Photo: AP

Mitt Romney’s 2012 presidential campaign was defined by what was, at the time, a very brazen approach to lying. He was a big old liar, telling big lies, small lies, inconsequential lies, stupid lies; lies, all the time. And now that he’s wading back into the waters of politics, running for U.S. Senate in Utah, he’s picking right up where he left off.

The New York Times reported today that Romney, who attended the Met Gala last night for some reason, bought his tuxedo for the event on Amazon:

Mr. Romney said he hadn’t been entirely aware of the gala, the Costume Institute’s annual fund-raiser, and the undisputed highlight of the New York social calendar. “Ann said, ‘Are you kidding?’” He attended at the invitation of Stephen Schwarzman, an old friend and business associate, and one of the honorary chairmen of this year’s event.

Mr. Romney was wearing a Brioni tuxedo, size 40 long, that he had found — “Don’t you dare!” interrupted Mrs. Romney — on deep discount on Amazon.

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A Brioni tuxedo costs $6,495 new from Neiman Marcus. On Amazon, there are several options for purchasing your own Brioni tux, most of which cost around $2,000. Many appear to be sold by an outlet called ShopTheFinest, which sells a range of brands I’m not fancy enough to have heard of. This means the suit was not in fact sold by Amazon, but through a third-party seller of little reputation, though it has great reviews, including it’s not a cloths,it’s kiton” and “Thank you from Russia.” (RUSSIA???) But who knows; Amazon reviews are famously shit. The suit could be made of nylon or cardboard or bees, it could be stored crumpled up on a factory floor. It is not always a safe bet, especially if you have the money to make sure you’re getting the real deal.

Still, it is possible that Romney bought a $6,500 tuxedo for $2,000 on Amazon. This being Romney, though, we must always consider: What does he have to gain from telling this story, true or not? Is it designed to make him look like an everyman—you know, the sort of normal person who spends $2,000 on a tuxedo to go to the Met Gala at the invitation of another unimaginably wealthy guy—or is it meant to show that his relationship with his wife is adorably feisty, with her playfully batting him down when he attempts to tell the reporter about his thrifty purchase? To guide our way, we must take into account his most recent Mittisode: making the absurd claim that “hot dog” is his favorite meat. It is not! That’s a lie! The man is committed to telling lies that, in his head, make him seem like a Normal American but that instead frequently come out sounding bizarre. Favorite meat: Hot dog. Favorite tuxedo store: Amazon. Favorite animal: Geico gecko. Favorite coffee shop: Dunking Donut’s.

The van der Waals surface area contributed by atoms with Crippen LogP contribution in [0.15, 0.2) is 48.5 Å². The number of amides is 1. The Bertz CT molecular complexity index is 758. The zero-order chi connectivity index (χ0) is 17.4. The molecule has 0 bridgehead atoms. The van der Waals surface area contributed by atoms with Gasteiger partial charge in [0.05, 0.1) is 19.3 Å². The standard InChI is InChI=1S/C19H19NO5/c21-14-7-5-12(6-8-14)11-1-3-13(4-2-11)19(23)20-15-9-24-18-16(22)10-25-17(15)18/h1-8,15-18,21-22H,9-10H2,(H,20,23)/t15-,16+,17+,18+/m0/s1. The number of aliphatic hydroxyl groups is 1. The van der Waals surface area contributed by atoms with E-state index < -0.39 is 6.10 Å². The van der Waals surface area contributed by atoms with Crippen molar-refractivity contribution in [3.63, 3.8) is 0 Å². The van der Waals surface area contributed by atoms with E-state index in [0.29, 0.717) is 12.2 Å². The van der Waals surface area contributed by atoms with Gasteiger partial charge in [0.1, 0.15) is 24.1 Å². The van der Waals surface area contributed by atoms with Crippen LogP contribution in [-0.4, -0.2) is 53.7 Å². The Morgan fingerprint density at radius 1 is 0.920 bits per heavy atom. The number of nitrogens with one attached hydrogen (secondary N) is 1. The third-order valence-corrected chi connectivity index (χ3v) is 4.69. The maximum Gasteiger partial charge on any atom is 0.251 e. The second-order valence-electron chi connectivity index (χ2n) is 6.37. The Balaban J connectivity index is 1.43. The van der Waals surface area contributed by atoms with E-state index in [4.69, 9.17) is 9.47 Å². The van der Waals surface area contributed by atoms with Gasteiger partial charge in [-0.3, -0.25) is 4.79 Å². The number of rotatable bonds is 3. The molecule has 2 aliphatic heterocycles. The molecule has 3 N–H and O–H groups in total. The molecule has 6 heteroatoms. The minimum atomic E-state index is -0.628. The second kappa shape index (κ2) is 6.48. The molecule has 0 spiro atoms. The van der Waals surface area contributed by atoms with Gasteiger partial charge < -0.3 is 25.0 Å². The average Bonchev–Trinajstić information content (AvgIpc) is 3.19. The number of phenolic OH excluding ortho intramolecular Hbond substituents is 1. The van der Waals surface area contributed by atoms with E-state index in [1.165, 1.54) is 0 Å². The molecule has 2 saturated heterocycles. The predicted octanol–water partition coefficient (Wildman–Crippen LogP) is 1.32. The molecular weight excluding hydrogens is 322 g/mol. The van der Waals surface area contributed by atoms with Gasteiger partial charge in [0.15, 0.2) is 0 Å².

Mitt Romney is a very rich man. He is worth about $250 million, which is approximately 125,000 Amazon-bought Brioni tuxes. I cannot claim to know a lot about rich people, but one thing I suspect is true is that they have much more cause to wear a tuxedo than your average American. I suspect, in fact, that Mitt Romney already owned a damn tuxedo.

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Here he is wearing one in 2012:

Photo: Getty

I’m not saying Mitt has to keep the same tuxedo for six years. I end up buying myself a new winter coat every couple years, for example. But I suspect Mitt has had more than one occasion since 2012 to wear a tux.

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Furthermore, if Mitt did buy the tuxedo on Amazon, that is not the end of the story; surely he would need it tailored. Although he does look like an android politician assembled out of a box, I do suspect that even he might need an inch or two taken in on the shoulders or the cuffs from the standard fit. Again, perhaps if Mitt were not a rich man, he would try to get away with a shabbily-fitting suit at the fucking Met Gala, but I am guessing that quarter-of-a-billionaire Willard Mitt Romney would, in fact, pony up to have it altered. Which kind of makes the whole thing absurd—what’s the point of buying your suit on Amazon if you just have to take it to a tailor anyway?

Perhaps Romney did buy his suit on Amazon. Perhaps this whole thing was premeditated, allowing him to give a cutesy anecdote to a Times reporter; perhaps he logged onto Amazon, searched for “brioni tux 40L,” and purchased one, in order to set up this story, which has been dutifully aggregated by multiple outlets.

Perhaps. But I think it is much more likely that Mitt Romney is doing what he does best: telling a weird lie that is clearly intended to make him look normal, but achieves the exact opposite effect. Well done, Mitt, you fucking weirdo.